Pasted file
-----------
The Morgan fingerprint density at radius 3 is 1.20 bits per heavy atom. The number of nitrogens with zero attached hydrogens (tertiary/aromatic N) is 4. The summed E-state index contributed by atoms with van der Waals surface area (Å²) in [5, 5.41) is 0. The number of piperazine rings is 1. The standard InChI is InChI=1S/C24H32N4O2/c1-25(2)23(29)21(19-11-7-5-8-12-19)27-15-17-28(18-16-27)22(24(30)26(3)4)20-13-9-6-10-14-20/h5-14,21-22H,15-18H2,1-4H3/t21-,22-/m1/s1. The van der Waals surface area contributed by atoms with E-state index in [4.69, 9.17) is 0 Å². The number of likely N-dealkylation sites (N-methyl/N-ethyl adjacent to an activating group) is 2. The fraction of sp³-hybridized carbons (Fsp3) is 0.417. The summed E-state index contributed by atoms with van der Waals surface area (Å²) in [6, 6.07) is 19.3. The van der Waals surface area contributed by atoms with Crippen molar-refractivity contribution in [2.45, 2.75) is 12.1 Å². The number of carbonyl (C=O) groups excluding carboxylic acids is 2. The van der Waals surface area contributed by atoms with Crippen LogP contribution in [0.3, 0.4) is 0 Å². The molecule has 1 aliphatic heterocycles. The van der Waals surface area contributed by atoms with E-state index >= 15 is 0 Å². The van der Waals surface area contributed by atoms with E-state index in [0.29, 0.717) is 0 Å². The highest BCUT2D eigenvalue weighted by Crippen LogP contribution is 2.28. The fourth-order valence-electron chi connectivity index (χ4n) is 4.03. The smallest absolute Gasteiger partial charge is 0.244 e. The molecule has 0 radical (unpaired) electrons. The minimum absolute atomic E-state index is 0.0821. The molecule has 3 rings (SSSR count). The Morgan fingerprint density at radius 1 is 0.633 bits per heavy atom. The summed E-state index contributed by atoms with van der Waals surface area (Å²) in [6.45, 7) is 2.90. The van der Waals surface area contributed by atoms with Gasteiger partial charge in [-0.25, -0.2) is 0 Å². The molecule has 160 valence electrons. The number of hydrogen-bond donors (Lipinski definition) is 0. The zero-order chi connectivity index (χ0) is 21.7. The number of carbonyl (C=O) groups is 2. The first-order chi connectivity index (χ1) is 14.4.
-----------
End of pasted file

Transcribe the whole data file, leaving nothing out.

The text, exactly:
The Morgan fingerprint density at radius 3 is 1.20 bits per heavy atom. The number of nitrogens with zero attached hydrogens (tertiary/aromatic N) is 4. The summed E-state index contributed by atoms with van der Waals surface area (Å²) in [5, 5.41) is 0. The number of piperazine rings is 1. The standard InChI is InChI=1S/C24H32N4O2/c1-25(2)23(29)21(19-11-7-5-8-12-19)27-15-17-28(18-16-27)22(24(30)26(3)4)20-13-9-6-10-14-20/h5-14,21-22H,15-18H2,1-4H3/t21-,22-/m1/s1. The van der Waals surface area contributed by atoms with E-state index in [4.69, 9.17) is 0 Å². The number of likely N-dealkylation sites (N-methyl/N-ethyl adjacent to an activating group) is 2. The fraction of sp³-hybridized carbons (Fsp3) is 0.417. The summed E-state index contributed by atoms with van der Waals surface area (Å²) in [6, 6.07) is 19.3. The van der Waals surface area contributed by atoms with Crippen molar-refractivity contribution in [2.45, 2.75) is 12.1 Å². The number of carbonyl (C=O) groups excluding carboxylic acids is 2. The van der Waals surface area contributed by atoms with Crippen LogP contribution in [0.3, 0.4) is 0 Å². The molecule has 1 aliphatic heterocycles. The van der Waals surface area contributed by atoms with E-state index >= 15 is 0 Å². The van der Waals surface area contributed by atoms with E-state index in [0.29, 0.717) is 0 Å². The highest BCUT2D eigenvalue weighted by Crippen LogP contribution is 2.28. The fourth-order valence-electron chi connectivity index (χ4n) is 4.03. The smallest absolute Gasteiger partial charge is 0.244 e. The molecule has 0 radical (unpaired) electrons. The minimum absolute atomic E-state index is 0.0821. The molecule has 3 rings (SSSR count). The Morgan fingerprint density at radius 1 is 0.633 bits per heavy atom. The summed E-state index contributed by atoms with van der Waals surface area (Å²) in [6.45, 7) is 2.90. The van der Waals surface area contributed by atoms with Gasteiger partial charge in [-0.25, -0.2) is 0 Å². The molecule has 160 valence electrons. The number of hydrogen-bond donors (Lipinski definition) is 0. The zero-order chi connectivity index (χ0) is 21.7. The number of carbonyl (C=O) groups is 2. The first-order chi connectivity index (χ1) is 14.4.